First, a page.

Consideration now will be given to complainants' third, and final, contention which as stated seeks a definition of defendant's operating authority in No. MC-2835 which will preclude defendant from engaging in short-haul mass transportation of passengers between New York and intermediate points in New Jersey as far north as Hacken. sack.

Defendant's certificate authorizes unlimited service at all intermediate points on its routes, including the segment between New York and Hackensack. We have previously concluded herein that any service between Pershing Road and New York, over Boulevard East and through the Lincoln Tunnel, is unauthorized by defendant's "grandfather” certificate. With respect to the remainder of the described segment, the intermediate authority in defendant's certificate is, in the light of our prior conclusions herein, certain and without ambiguity. This is not an appropriate proceeding in which to impose, or to determine the propriety of the imposition of, a limitation in the intermediate authority in defendant's certificate in No. MC-2835.

We are not unmindful of the fact that the disputed provisions of defendant's certificate have been the subject of varying informal interpretations by the Bureau of Motor Carriers. It is, therefore, important that the matter be authoritatively settled here by a determination of the correct interpretation of that certificate.

The findings hereinafter made are without prejudice to the filing of an application by defendant, under section 207 of the act, seeking authority to operate through the Lincoln Tunnel, or seeking temporary authority, under section 210 (a) of the act, as amended by the Second War Powers Act, 1942, for such operation during the pendency of such application filed under section 207.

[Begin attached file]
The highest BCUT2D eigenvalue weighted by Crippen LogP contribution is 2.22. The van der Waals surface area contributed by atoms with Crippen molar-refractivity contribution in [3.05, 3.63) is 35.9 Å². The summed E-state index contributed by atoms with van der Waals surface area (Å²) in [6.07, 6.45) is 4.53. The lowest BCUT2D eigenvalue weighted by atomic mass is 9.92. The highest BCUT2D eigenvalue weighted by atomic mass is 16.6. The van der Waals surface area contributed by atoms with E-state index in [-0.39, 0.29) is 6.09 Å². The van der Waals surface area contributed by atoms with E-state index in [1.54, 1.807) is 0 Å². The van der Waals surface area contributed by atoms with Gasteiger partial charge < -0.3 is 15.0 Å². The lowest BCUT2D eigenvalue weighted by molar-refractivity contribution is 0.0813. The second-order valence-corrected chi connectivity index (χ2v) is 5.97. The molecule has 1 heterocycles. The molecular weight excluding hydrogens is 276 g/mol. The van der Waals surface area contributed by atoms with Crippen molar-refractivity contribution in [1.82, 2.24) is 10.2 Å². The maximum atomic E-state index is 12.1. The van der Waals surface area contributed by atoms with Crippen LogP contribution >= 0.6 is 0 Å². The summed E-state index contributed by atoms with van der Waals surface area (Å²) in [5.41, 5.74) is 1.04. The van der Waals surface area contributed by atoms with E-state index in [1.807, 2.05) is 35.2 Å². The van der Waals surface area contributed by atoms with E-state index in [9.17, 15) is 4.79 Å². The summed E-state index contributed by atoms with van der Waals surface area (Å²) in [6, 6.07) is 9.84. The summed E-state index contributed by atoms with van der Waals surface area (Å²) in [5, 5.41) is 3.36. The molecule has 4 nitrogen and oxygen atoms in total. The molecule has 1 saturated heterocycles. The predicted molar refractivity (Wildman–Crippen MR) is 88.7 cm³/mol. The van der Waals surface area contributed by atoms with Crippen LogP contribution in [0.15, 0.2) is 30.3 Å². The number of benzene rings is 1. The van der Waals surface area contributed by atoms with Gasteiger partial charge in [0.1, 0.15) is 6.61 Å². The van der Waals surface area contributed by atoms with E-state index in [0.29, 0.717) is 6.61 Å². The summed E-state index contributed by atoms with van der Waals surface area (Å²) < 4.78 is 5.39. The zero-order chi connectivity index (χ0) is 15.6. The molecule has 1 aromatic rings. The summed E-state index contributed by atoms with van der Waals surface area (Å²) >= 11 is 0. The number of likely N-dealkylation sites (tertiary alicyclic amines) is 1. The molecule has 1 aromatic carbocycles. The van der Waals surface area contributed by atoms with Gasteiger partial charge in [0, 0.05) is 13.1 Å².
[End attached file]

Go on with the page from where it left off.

On reconsideration, we find that, in discontinuing operations over Pershing Road and the ferry, defendant has willfully failed to comply with the terms of its certificate in No. MC-2835; that its operation between the junction of Hudson Boulevard East and Pershing Road, in Weehawken, N. J., and New York, N. Y., over Hudson Boulevard East, serving intermediate points, and through the Lincoln Tunnel is unauthorized; and that such unauthorized operation is unlawful in violation of section 206 (a) of the act.

An order will be entered requiring defendant to cease and desist from the operation found unlawful, and dismissing the complaint otherwise.

SPLAWN, Commissioner, concurring:

To the extent that these findings will have the effect of reopening the question of defendant's right to engage in short-haul mass transportation between Manhattan and the nearby New Jersey territory, I concur in the result.

PATTERSON, Chairman, dissenting in part:

In my opinion the conclusions reached in the prior report should here be approved without modification.

COMMISSIONER MAHAFFIE joins in this dissenting in part expression.

COMMISSIONER ALLDREDGE dissents.

13 M. C..

No. MC-C-380

CRUDE TALC FROM CALIFORNIA MINES TO DUNN, CALIF.

Submitted May 19, 1944. Decided June 23, 1944

Upon investigation, shipments of crude talc by motor common carrier from Calle

fornia mines to Dunn, Calif., found to be moving in intrastate commerce and not subject to the Interstate Commerce Act. Proceeding discontinued. Reuben G. Hunt for respondent. M. L. Harker for the Office of Price Administration.